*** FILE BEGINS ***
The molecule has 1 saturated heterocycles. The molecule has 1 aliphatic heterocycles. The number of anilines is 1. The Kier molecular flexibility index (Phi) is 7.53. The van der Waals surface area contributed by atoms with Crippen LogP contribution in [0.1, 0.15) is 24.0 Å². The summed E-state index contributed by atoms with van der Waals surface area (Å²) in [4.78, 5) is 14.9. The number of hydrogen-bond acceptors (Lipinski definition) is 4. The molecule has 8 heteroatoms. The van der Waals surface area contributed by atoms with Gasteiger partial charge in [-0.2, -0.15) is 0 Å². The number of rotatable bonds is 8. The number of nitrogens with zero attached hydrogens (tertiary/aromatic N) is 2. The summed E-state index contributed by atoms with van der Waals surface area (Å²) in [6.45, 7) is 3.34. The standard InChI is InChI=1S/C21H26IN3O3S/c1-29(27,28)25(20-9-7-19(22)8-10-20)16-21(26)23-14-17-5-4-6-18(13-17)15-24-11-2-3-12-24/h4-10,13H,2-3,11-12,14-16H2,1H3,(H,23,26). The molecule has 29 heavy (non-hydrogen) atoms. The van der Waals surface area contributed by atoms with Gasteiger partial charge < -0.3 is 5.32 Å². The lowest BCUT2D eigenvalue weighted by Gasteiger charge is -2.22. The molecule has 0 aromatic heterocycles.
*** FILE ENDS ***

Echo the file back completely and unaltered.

The molecule has 1 saturated heterocycles. The molecule has 1 aliphatic heterocycles. The number of anilines is 1. The Kier molecular flexibility index (Phi) is 7.53. The van der Waals surface area contributed by atoms with Crippen LogP contribution in [0.1, 0.15) is 24.0 Å². The summed E-state index contributed by atoms with van der Waals surface area (Å²) in [4.78, 5) is 14.9. The number of hydrogen-bond acceptors (Lipinski definition) is 4. The molecule has 8 heteroatoms. The van der Waals surface area contributed by atoms with Gasteiger partial charge in [-0.2, -0.15) is 0 Å². The number of rotatable bonds is 8. The number of nitrogens with zero attached hydrogens (tertiary/aromatic N) is 2. The summed E-state index contributed by atoms with van der Waals surface area (Å²) in [6.45, 7) is 3.34. The standard InChI is InChI=1S/C21H26IN3O3S/c1-29(27,28)25(20-9-7-19(22)8-10-20)16-21(26)23-14-17-5-4-6-18(13-17)15-24-11-2-3-12-24/h4-10,13H,2-3,11-12,14-16H2,1H3,(H,23,26). The molecule has 29 heavy (non-hydrogen) atoms. The van der Waals surface area contributed by atoms with Gasteiger partial charge < -0.3 is 5.32 Å². The lowest BCUT2D eigenvalue weighted by Gasteiger charge is -2.22. The molecule has 0 aromatic heterocycles.